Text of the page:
Dumpling Darlings, Boat Quay: The Simplest Gestures Are the Biggest

Whenever we walk by Dumpling Darlings at Boat Quay, there is always a queue. On Christmas afternoon, after our staycation at Fullerton, we were lucky to spot the joint empty.

Dumpling Darlings’ first outlet is located at Amoy Street, and this is their second. They don’t have any signboard, merely a neon outline of a dumpling. Cute. The joint specialises in Singapore-styled noodles and—-spoiler alert—dumplings. It is opened by the same owners as Lola’s Cafe.

So Dumpling Darlings is not their first time at the rodeo and it shows. Our experience at Dumpling Darlings was nothing short of stellar.

Longan osmanthus pu-erh and salted plum wolfberry pu-erh.

We walked to the door, looked at the menu, and thought the restaurant was closed because it was unusually empty. We turned around and wanted to leave. A guy (manager?) quickly came out to retain us and showed us to a table. Very attentive of him to notice someone was at the door.

We were shown to our table and immediately, they served us iced water—so that we could remove our masks. How thoughtful! When our food came, they gave us an extra empty bowl to put our prawn shells in.

WHAT WAS HAPPENING? Why was the service so thoughtful and exceptional? Were we still in Singapore? Let’s face it. Singaporean service staff aren’t the most polite, especially when they need to work on a holiday. But the Singaporean service staff at Dumpling Darlings are fantastic. Thoughtful, considerate, attentive, polite, friendly but not encroaching, and chirpy. They were cheerful working on Christmas! Thank you to the service staff working on Christmas, they made our day extremely pleasant.

Sichuan pork noodles

We were given the a la carte menu and the set lunch menu (starting from $16). Similar items are on both menus, but, of course, set lunch is always more affordable.

The set lunch consists of a choice of noodles, dumplings, and a drink.

XO prawn noodles (additional $4)

Both the Sichuan pork noodles and XO prawn noodles are good, the latter is better. The Sichuan pork noodles tastes like our local bak chor mee except that it has some mala powder. While it could benefit from being spicier, the amount of minced meat led Mr Fitness to exclaim: “all bak chor mee should be this much minced pork.”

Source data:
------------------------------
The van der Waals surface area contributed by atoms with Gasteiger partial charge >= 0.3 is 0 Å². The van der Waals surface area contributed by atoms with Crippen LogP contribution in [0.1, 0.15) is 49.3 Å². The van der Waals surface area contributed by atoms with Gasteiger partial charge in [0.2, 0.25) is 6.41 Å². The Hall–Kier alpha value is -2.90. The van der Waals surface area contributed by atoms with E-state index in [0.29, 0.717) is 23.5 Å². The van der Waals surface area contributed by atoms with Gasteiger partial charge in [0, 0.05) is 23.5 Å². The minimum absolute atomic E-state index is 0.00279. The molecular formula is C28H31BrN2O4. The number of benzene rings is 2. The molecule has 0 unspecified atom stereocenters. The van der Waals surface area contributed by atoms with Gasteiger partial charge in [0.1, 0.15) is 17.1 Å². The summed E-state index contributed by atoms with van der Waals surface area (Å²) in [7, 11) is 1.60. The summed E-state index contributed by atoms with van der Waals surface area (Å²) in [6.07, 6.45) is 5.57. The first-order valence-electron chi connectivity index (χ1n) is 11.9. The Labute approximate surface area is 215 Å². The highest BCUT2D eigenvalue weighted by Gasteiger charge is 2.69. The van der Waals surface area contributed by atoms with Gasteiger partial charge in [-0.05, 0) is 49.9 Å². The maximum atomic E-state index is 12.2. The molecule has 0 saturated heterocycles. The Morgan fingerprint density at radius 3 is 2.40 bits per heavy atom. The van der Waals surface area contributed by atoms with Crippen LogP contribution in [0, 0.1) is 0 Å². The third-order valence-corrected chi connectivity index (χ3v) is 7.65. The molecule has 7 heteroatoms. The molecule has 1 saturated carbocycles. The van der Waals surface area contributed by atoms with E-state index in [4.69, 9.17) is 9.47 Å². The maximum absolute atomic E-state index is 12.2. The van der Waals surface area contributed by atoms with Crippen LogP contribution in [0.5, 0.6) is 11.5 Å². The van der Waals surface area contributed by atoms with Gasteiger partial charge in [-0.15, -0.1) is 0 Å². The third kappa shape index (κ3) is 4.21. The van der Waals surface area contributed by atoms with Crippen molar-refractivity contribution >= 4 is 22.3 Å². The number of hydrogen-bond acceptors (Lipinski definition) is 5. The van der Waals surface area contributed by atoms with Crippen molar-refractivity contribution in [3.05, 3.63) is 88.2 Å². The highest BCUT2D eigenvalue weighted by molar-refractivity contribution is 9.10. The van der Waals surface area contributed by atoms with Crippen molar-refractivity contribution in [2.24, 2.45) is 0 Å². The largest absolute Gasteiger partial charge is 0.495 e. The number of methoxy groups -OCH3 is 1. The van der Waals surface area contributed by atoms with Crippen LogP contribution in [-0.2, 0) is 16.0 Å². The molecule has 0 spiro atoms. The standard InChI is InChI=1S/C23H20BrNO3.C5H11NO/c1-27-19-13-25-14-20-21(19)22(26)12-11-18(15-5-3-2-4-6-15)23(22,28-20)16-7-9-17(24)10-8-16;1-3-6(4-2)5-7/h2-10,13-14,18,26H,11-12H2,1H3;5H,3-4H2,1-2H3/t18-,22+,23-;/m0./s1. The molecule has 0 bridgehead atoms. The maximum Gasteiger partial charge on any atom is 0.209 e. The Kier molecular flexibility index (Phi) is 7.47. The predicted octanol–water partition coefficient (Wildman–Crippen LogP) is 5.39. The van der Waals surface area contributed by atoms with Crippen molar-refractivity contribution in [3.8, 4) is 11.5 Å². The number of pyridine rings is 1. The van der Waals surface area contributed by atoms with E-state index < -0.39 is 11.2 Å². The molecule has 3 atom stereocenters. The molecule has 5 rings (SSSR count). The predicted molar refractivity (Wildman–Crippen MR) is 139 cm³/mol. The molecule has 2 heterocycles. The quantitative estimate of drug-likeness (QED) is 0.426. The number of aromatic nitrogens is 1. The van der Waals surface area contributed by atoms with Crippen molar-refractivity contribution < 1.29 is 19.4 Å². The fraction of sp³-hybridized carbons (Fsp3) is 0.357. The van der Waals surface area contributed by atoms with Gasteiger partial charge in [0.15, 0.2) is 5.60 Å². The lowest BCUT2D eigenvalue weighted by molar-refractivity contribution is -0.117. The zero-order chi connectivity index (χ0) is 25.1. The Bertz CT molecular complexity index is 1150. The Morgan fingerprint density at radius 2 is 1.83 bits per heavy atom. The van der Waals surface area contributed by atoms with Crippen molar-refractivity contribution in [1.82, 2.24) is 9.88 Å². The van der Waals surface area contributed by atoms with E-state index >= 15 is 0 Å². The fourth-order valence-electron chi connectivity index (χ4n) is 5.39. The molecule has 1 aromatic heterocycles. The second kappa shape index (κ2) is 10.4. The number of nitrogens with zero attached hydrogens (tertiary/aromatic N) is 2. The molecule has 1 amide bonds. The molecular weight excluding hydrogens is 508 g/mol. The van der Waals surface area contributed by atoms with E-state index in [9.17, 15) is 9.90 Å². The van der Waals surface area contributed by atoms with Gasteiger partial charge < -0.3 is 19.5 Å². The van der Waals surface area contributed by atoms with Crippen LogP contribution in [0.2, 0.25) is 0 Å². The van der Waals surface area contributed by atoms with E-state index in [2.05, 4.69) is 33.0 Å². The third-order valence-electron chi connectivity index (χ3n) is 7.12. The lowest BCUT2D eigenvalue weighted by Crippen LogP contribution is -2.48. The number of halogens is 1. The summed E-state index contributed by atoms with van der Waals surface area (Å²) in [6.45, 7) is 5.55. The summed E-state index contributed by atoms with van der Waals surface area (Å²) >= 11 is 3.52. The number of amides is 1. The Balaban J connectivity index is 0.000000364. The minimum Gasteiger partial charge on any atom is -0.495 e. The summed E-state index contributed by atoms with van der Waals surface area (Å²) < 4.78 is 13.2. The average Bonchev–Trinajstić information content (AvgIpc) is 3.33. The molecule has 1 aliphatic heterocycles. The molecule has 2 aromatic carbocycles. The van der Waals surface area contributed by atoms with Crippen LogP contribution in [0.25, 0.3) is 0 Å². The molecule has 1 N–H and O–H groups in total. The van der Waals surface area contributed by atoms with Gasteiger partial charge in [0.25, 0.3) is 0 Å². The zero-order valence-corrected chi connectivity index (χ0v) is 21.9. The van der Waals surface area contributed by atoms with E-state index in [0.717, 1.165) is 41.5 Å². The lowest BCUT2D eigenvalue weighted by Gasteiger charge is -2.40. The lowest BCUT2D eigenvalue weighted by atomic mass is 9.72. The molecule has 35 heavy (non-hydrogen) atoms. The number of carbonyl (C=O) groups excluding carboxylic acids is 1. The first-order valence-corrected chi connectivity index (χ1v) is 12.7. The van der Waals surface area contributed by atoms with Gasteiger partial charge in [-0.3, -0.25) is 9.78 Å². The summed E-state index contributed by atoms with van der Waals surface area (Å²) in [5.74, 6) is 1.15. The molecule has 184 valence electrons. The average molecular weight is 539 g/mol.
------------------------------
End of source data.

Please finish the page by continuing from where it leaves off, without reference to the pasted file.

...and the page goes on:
The XO prawn noodles, topped with tobiko, is excellent. The noodles are coated with what-seems-to-be intense concentrated prawn stock, and the tiger prawns are huge and fresh. If you do grocery shopping, you’ll know that prawns this size costs at least $1/prawn. The pricing is really worth it. Also: have I mentioned that it tastes amazing?

Original dumpling

I read on a blog that Dumpling Darlings specialises in mandu (Korean dumplings) but when I ate them, they are more Japanese-styled dumplings. Japanese dumplings typically have thinner, silkier skins and are folded into a triangular shape. They are more delicate. Korean mandu, which I ate at a famous “Oldboy” shop in Busan, are gigantic and wholly deep-fried, not seared.

Prawn and crab dumpling (additional $2)

In any case, the dumplings are outstanding. The original dumplings (pork) are as they should be: delicate and light and juicy. But the prawn and crab dumplings are even better: they are in this (I want to say) sriracha mayo (?) with curry powder and laksa leaves. The creaminess and spiciness do not overpower the seafood; they accentuate it.

We spent about $45 for two persons. We were deeply satisfied with the food and service. Highly recommended.


Dumpling Darlings
86 Circular Road, Singapore 049438
t: +65 8889 9973
11.30am – 3pm, 5.30pm – 10.30pm, Closed Sun

Food: 7.25/10
Service: 9/10
Price: 7.25/10
Ambience / decor: 7/10

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We pay for our own meals and review anonymously unless otherwise stated. Written by Dr. A. Nathanael Ho.

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